Since there is a limit to the number of targets, which an ARPA is capable of tracking, in areas of high traffic density, there may well come a time when all the tracking channels are in use.  This is particularly likely when automatic acquisition is in operation.  An alarm will warn the operator to inspect the untracked targets for potential dangers and to transfer tracking from less important targets, which are being tracked to the potentially dangerous ones (not as yet tracked).

Wrong or invalid request

Where an operator feeds in incorrect data or data in an unacceptable form, e.g. course 370˚, an alarm and indicator will be activated and will continue until the invalid data is deleted or overwritten.

Time to maneuver

Where a ‘delay’ facility is provided with trial manoeuvre, an alarm may be provided to alert the observer, to the fact that, say, one minute until time to manoeuvre’. 

Safe limit vector suppression

This facility, if selected, suppresses the vectors of targets whose predicted motion does not violate the safe limit and is an attempt to reduce ARP ‘clutter’. 

The ARPA continues to track the target whose vectors are suppressed.  If any of them should manoeuvre in such a way as to violate the set safe limits, the vector of that target will reappear and the safe limit alarm will be activated. 

If a decision is taken to use this facility, be aware to switch off the facility before contemplating a manoeuvre.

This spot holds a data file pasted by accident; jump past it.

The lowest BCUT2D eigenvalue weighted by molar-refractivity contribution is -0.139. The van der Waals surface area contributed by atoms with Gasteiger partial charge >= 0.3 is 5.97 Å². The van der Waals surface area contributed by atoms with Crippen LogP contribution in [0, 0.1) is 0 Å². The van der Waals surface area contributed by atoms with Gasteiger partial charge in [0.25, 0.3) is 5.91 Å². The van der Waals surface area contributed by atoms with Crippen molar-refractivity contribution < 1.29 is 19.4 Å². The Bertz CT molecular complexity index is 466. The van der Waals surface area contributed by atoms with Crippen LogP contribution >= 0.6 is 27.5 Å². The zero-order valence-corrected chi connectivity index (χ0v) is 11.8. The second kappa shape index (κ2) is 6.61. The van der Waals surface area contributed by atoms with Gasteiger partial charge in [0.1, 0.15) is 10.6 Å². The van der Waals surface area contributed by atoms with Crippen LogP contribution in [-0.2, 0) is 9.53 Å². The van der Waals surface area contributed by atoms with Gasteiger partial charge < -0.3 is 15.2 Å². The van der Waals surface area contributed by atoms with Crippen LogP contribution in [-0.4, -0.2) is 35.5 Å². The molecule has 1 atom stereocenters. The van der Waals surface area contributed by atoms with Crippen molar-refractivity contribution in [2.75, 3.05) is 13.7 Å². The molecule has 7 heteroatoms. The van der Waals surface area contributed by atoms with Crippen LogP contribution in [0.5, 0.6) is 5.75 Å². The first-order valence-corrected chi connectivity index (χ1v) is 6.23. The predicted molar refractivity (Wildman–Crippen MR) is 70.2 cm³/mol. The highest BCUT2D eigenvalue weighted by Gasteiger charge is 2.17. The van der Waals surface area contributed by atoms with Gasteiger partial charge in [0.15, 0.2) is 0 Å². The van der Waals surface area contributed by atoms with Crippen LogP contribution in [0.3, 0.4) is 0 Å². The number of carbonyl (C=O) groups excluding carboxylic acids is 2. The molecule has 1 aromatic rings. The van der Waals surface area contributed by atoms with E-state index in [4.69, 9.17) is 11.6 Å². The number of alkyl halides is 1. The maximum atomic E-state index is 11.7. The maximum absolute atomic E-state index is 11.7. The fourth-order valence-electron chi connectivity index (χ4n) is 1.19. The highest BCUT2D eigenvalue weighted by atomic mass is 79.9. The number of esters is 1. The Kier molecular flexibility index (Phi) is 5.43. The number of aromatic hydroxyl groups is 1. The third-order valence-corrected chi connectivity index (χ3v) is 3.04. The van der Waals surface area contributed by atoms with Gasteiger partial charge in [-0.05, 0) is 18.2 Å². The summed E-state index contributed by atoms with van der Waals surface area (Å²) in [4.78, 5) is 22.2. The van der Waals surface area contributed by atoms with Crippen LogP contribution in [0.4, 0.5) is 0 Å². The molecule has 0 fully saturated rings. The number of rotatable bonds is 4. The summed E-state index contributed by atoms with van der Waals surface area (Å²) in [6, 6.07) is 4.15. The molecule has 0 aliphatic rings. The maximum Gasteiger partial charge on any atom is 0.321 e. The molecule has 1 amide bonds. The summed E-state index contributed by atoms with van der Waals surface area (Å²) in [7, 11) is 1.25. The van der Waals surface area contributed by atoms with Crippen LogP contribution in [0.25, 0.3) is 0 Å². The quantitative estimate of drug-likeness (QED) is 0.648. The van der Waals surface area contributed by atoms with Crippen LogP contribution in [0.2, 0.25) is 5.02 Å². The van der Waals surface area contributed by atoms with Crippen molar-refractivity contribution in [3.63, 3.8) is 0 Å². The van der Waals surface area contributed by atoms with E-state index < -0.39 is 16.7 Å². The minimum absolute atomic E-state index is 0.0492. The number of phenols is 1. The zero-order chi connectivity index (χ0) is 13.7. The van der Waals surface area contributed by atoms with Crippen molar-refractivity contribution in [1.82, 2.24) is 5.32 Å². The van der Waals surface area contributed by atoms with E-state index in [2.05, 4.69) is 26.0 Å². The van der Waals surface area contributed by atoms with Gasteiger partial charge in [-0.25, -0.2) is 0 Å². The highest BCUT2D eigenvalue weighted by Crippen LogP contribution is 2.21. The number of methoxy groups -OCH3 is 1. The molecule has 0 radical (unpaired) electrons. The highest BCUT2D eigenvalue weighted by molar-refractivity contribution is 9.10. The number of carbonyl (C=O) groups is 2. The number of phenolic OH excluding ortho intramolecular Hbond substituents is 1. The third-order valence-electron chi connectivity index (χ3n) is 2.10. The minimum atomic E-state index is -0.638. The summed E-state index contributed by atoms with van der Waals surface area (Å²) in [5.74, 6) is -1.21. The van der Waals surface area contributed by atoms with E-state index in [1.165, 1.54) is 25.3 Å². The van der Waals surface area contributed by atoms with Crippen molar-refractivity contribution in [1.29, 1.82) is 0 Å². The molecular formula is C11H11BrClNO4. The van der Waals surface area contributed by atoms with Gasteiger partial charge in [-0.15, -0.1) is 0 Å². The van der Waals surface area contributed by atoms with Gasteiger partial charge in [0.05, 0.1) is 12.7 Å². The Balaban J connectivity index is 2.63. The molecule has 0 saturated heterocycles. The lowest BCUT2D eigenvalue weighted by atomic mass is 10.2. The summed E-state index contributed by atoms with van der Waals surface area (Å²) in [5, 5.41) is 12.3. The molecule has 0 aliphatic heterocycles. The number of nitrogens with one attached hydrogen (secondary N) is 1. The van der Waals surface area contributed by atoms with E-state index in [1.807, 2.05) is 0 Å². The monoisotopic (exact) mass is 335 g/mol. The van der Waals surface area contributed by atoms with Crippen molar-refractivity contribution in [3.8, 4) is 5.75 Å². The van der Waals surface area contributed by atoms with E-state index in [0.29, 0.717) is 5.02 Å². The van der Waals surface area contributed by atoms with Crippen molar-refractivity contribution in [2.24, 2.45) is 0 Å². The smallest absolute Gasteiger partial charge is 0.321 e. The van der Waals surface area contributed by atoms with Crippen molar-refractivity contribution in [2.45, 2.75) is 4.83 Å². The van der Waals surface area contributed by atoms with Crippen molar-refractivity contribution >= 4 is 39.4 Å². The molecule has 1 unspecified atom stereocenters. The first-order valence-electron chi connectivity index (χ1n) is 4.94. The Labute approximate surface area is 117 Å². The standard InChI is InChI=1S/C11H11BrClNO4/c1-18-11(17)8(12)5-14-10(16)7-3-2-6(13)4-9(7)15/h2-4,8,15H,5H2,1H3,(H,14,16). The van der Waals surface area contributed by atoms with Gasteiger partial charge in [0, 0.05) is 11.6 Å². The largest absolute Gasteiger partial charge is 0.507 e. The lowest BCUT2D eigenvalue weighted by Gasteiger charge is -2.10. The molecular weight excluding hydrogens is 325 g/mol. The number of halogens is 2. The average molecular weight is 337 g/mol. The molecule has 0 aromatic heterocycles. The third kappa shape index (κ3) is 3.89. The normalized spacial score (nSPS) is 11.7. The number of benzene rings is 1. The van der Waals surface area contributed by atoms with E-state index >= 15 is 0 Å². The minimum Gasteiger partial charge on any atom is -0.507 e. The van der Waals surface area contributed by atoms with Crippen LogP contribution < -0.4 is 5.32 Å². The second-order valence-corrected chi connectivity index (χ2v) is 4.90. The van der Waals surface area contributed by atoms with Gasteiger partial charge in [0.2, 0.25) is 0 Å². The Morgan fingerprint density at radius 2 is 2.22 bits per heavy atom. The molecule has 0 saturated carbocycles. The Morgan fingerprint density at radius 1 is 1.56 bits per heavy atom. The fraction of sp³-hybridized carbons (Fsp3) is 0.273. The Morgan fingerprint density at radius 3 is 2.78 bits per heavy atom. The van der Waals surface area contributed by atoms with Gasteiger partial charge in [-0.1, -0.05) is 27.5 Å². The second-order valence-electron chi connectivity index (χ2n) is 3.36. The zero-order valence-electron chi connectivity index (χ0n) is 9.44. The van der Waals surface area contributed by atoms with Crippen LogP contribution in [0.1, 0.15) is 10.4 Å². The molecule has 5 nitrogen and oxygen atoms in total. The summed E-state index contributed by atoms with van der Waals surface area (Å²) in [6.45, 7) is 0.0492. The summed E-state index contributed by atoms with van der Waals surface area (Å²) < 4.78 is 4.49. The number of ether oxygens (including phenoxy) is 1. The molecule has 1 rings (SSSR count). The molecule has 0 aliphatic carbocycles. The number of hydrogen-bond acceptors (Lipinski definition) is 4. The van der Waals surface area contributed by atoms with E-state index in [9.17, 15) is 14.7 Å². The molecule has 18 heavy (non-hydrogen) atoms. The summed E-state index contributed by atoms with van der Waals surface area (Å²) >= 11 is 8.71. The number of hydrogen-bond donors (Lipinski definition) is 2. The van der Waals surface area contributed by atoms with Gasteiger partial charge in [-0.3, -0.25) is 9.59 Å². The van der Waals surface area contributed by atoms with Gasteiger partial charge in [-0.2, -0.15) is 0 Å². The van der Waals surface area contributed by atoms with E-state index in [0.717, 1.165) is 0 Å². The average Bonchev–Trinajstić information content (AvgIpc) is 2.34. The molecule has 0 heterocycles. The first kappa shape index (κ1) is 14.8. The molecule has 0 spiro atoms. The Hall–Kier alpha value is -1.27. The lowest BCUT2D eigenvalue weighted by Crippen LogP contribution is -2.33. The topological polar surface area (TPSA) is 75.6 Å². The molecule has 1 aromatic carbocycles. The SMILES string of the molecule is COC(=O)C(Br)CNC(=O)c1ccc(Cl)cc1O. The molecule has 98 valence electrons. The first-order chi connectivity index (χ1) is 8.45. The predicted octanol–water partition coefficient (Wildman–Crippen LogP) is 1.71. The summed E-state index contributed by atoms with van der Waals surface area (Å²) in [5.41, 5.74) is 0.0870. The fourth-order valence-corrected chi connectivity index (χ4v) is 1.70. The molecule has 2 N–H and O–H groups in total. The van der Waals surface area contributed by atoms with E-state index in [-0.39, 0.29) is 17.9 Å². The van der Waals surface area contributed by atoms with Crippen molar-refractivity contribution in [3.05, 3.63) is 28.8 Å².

Trial alarm

This facility is the same as the safe limit alarm but operates only when the trial manoeuvre is selected.  It is not available on all systems.

Automatic ground-stabilization

An isolated land target (lighthouse with a Racon) with good response is selected as reference.  It is acquired and tracked by one of the ARPA tracking channels and then designated as a fixed target.  This makes it possible for the tracker to calculate the ground track of own vessel and hence to maintain the movement of the electronic origin of the display in correlation to it.

When using this facility the observer should be particularly watchful for other targets, which approach the reference target, and, in particular, for those which pass between the observing vessel and the reference target.  If the target moves too close to the ‘echo ref.’ target chances of target swop may be greatly increased. 

In general the same stabilization is applied to the radar picture presentation and to the true vectors, i.e. either both are sea-stabilized or both are ground-stabilized. Thus in general, where automatic ground-stabilization is selected, true vectors will indicate the ground tracks of targets and not their headings. 

Failure to appreciate this can render the presentation dangerously misleading if it is mistakenly used in the planning of collision avoidance strategy. 

One might expect the danger of observers being misled in this respect to be less than in the case of a raw radar display because, except in case of an along-track tide, there will be angular displacement of own vessel’s vector from the heading marker. 

The above makes it possible to have true-motion parallel indexing. It also makes it possible to maintain electronic navigation lines and maps in a fixed position on the screen.